Any blind, unthinking pursuit of money can still return a profit (and sometimes does), but its very exclusivity of focus (money) also obscures those unintended outcomes that can be (and frequently are) so disastrous for our planet. And this dynamic between fiscal growth and sustainability isn’t just another variable in some global game of blind man’s bluff, with economies across the world stumbling helplessly between one unexpected outcome and the next, trading growth for hope and indifferent to the chaos left behind: it can also be matter of life and death. All of our futures, yours and mine, are dependant on the sustainability of natural resources: from the food we eat, to the buildings we live and work in, our capacity to meet disease (particularly at the moment), right down to the very air we breathe: Natural Capital is our bedrock, and it’s vital for economic growth too…

That’s why we have to start treating our stock of Natural Capital (including plant life, clean air, minerals and soil resources) in precisely the same way we do any other item on the macro economic balance sheet: in precisely the same way we account for Built Assets, including roads, railways and hospitals, because there is no acceptable trade off between the two: Natural Capital and Built Assets together make up the sum total of our wealth and they both belong on the same side of the ledger.

All of which makes it alarming that according to the UN Environment Programme, per capita Natural Capital has decreased since 1992 by 40%, while over the same period Built Capital has increased by 13%. Currently leading an economic diversity review for the UK Government, Partha Dasgupta points to these statistics and warns that “the very language of economics is failing us, making us miss the message”: by which he means we’re not seeing the connection between Natural and Built Capital properly: with Natural Capital in the debit column, the balance sheet’s out of balance … its time to take the Blindfold off.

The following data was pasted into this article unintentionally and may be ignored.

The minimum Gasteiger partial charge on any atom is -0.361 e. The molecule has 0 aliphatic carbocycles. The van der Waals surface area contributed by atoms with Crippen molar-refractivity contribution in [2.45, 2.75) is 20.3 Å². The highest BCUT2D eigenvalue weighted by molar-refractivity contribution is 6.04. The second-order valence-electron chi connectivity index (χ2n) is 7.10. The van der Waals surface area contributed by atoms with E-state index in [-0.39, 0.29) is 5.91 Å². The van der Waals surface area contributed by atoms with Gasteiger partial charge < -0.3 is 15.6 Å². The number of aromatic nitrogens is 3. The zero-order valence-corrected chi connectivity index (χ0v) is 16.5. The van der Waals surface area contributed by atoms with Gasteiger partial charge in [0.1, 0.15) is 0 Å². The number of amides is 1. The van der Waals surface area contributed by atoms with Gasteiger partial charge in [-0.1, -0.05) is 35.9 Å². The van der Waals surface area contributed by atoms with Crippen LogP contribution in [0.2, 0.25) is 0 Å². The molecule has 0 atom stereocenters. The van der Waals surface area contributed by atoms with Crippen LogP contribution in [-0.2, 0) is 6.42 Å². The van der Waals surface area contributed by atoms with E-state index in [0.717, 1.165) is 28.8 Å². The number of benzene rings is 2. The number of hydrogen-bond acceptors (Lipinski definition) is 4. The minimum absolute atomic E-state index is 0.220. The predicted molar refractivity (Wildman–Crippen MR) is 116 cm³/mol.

Perhaps now more than ever, we need economic planning that is both robust and clear sighted in its objectives but also sustainable by reference to its impact on the environment: in other words, we need to have a holistic regard for Planet and People as well as a clear recognition that in the long run (and the short run come to that) there is no Profit without Planet and People: joined up planning that is capable of making a difference to all our lives.

So why is that matter of life and death?

Well, the wholesale destruction of our natural resources (remember that 40% debit entry) has also increased the risk of life threatening diseases crossing the wildlife to human barrier, which brings us (inevitably) back to COVID 19. The clumsily but appropriately named Intergovernmental Science-Policy Platform on Biodiversity and Ecosystem Services (IPBES) warned earlier this year that “Rampant deforestation, uncontrolled expansion of agriculture, intensive farming, mining and infrastructure development, have all created a ‘perfect storm’ for the animal to human spillover of diseases.” And that was before the full, horrific impact of COVID became a daily feature of all our lives: so rolling back on those key drivers identified by the IPBES has literally become a matter of life and death…

COVID has changed our world in so many ways, most of them all too visible: but the way in which we respond to those changes also has real potential to create a better world for the future. We don’t have to go back to the way things were done, we don’t have to keep playing blind man’s bluff…it’s time to take the blindfolds off.

 Invest in Red Ribbon Asset Management 

Red Ribbon is committed to identifying and building on investment opportunities that are fully in compliance with its core Planet, People, Profit policy: an investment policy that not only offers above market rate returns but also protects Natural Capital through caring meaningfully for the environment.

Executive Overview

Like most of us, I suppose, I’m concerned about the potential consequences of a headlong rush for short-term economic growth: essential though it is to secure growth in these difficult times, we can’t afford to lose sight of the importance of environmental responsibility.